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Robbery conviction tossed, murder counts stand

By: Denise M. Champagne//October 9, 2015

Robbery conviction tossed, murder counts stand

By: Denise M. Champagne//October 9, 2015//

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An underlying robbery charge, used to convict a Buffalo man of murder, has been thrown out by the Appellate Division, Fourth Department.

Now Brandon Harper’s lawyer is going to try to get two murder convictions dismissed because they are based on being committed during an attempted robbery. Rochester attorney David M. Abbatoy also plans to ask for a new trial on a third murder count, claiming statements his client made to police, admitting to the shooting, should not have been admitted at his trial by reason of preclusion.

“We plan on seeking leave (to the Court of Appeals) on the issue of whether or not deleting the robbery also impairs the government’s ability to go forward with murder first and felony murder, which are also based on that same robbery,” Abbatoy said. He is representing Harper on the appeal.

Abbatoy is also planning to bring a motion under Article 440 of Criminal Procedure Law on whether or not Harper’s statement, which was later recanted, should have automatically been precluded because it was not included in the prosecutor’s notice of evidence that he intended to offer it at trial.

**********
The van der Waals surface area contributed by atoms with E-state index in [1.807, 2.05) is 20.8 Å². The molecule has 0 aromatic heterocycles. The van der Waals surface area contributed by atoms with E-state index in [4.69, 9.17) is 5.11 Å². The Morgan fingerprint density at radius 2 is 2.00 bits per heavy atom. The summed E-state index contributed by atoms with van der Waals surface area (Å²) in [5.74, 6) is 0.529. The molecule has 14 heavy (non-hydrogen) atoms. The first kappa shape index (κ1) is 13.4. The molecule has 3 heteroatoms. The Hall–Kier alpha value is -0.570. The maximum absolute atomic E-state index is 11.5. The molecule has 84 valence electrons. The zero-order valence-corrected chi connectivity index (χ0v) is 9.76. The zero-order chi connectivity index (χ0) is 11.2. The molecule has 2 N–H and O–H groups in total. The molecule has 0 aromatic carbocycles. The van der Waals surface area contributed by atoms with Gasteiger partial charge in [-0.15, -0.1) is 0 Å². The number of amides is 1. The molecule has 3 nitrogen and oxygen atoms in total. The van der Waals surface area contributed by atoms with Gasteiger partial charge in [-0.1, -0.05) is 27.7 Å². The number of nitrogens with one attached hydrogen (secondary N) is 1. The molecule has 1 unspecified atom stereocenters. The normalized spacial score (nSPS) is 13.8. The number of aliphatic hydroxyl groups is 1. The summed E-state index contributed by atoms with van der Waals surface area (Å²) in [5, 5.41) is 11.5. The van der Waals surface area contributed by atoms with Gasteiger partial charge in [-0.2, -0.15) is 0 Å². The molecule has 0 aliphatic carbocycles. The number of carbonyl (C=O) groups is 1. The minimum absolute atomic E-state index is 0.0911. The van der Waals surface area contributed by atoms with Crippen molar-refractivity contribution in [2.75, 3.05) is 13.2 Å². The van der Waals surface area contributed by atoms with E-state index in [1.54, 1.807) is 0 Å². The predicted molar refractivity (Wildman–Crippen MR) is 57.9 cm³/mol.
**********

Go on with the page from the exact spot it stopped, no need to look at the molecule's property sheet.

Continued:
The matter was prosecuted on appeal by Erie County Assistant District Attorney David A. Heraty, who presented arguments May 20. District Attorney Frank A. Sedita III could not be reached for comment.

An Erie County jury, in 2012, found Harper guilty of first-degree murder, two counts of second-degree murder and a single count of first-degree attempted robbery in connection with the July 1, 2011, shooting death of 35-year-old Joseph Hale of Batavia.

The sections of the law under which the first-degree murder charge (Penal Law 127 [1][a][vii]) and one of the second-degree murder counts (125.25 [3]) find a person guilty if the murder is committed during the commission of a robbery or attempted robbery or a host of other felony crimes not applicable in this case.